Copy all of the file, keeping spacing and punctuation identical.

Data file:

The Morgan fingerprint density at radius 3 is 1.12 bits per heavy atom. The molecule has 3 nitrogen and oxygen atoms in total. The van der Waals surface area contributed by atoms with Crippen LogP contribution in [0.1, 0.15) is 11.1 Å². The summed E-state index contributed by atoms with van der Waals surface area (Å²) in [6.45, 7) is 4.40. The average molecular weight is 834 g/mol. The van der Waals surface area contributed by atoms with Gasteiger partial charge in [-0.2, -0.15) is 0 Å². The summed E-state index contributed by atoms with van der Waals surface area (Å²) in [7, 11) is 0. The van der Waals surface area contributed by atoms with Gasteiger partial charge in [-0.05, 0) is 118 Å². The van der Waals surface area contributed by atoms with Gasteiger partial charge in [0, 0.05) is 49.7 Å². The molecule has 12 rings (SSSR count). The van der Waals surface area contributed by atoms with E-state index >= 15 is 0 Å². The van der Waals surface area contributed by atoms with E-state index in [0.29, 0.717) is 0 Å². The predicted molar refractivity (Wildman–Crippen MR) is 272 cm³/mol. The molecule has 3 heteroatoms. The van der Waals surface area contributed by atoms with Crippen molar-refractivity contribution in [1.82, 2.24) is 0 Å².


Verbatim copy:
The Morgan fingerprint density at radius 3 is 1.12 bits per heavy atom. The molecule has 3 nitrogen and oxygen atoms in total. The van der Waals surface area contributed by atoms with Crippen LogP contribution in [0.1, 0.15) is 11.1 Å². The summed E-state index contributed by atoms with van der Waals surface area (Å²) in [6.45, 7) is 4.40. The average molecular weight is 834 g/mol. The van der Waals surface area contributed by atoms with Gasteiger partial charge in [-0.2, -0.15) is 0 Å². The summed E-state index contributed by atoms with van der Waals surface area (Å²) in [7, 11) is 0. The van der Waals surface area contributed by atoms with Gasteiger partial charge in [-0.05, 0) is 118 Å². The van der Waals surface area contributed by atoms with Gasteiger partial charge in [0, 0.05) is 49.7 Å². The molecule has 12 rings (SSSR count). The van der Waals surface area contributed by atoms with E-state index >= 15 is 0 Å². The van der Waals surface area contributed by atoms with E-state index in [0.29, 0.717) is 0 Å². The predicted molar refractivity (Wildman–Crippen MR) is 272 cm³/mol. The molecule has 3 heteroatoms. The van der Waals surface area contributed by atoms with Crippen molar-refractivity contribution in [1.82, 2.24) is 0 Å².